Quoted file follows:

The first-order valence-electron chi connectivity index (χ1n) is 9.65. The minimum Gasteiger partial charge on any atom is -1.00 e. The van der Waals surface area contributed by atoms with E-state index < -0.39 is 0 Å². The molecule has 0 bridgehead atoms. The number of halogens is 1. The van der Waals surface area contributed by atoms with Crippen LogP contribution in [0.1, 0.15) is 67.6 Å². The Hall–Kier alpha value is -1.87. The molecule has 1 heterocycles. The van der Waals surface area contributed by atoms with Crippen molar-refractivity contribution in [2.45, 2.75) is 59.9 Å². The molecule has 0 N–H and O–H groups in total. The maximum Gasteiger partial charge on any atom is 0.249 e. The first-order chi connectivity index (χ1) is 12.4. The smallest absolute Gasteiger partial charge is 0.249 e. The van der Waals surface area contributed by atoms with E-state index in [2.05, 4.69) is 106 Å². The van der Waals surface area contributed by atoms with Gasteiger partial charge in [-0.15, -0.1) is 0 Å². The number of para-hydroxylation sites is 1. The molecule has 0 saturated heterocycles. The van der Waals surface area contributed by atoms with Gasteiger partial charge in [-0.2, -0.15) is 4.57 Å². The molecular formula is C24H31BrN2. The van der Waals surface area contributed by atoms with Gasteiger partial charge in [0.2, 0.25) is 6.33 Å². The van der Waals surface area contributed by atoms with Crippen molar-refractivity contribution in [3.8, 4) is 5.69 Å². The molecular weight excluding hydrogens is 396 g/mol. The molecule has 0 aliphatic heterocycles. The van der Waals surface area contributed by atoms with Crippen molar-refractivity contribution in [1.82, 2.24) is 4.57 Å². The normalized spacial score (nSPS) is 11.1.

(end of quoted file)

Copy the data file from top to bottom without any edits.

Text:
The first-order valence-electron chi connectivity index (χ1n) is 9.65. The minimum Gasteiger partial charge on any atom is -1.00 e. The van der Waals surface area contributed by atoms with E-state index < -0.39 is 0 Å². The molecule has 0 bridgehead atoms. The number of halogens is 1. The van der Waals surface area contributed by atoms with Crippen LogP contribution in [0.1, 0.15) is 67.6 Å². The Hall–Kier alpha value is -1.87. The molecule has 1 heterocycles. The van der Waals surface area contributed by atoms with Crippen molar-refractivity contribution in [2.45, 2.75) is 59.9 Å². The molecule has 0 N–H and O–H groups in total. The maximum Gasteiger partial charge on any atom is 0.249 e. The first-order chi connectivity index (χ1) is 12.4. The smallest absolute Gasteiger partial charge is 0.249 e. The van der Waals surface area contributed by atoms with E-state index in [2.05, 4.69) is 106 Å². The van der Waals surface area contributed by atoms with Gasteiger partial charge in [-0.15, -0.1) is 0 Å². The number of para-hydroxylation sites is 1. The molecule has 0 saturated heterocycles. The van der Waals surface area contributed by atoms with Gasteiger partial charge in [-0.2, -0.15) is 4.57 Å². The molecular formula is C24H31BrN2. The van der Waals surface area contributed by atoms with Gasteiger partial charge in [0.2, 0.25) is 6.33 Å². The van der Waals surface area contributed by atoms with Crippen molar-refractivity contribution in [3.8, 4) is 5.69 Å². The molecular weight excluding hydrogens is 396 g/mol. The molecule has 0 aliphatic heterocycles. The van der Waals surface area contributed by atoms with Crippen molar-refractivity contribution in [1.82, 2.24) is 4.57 Å². The normalized spacial score (nSPS) is 11.1.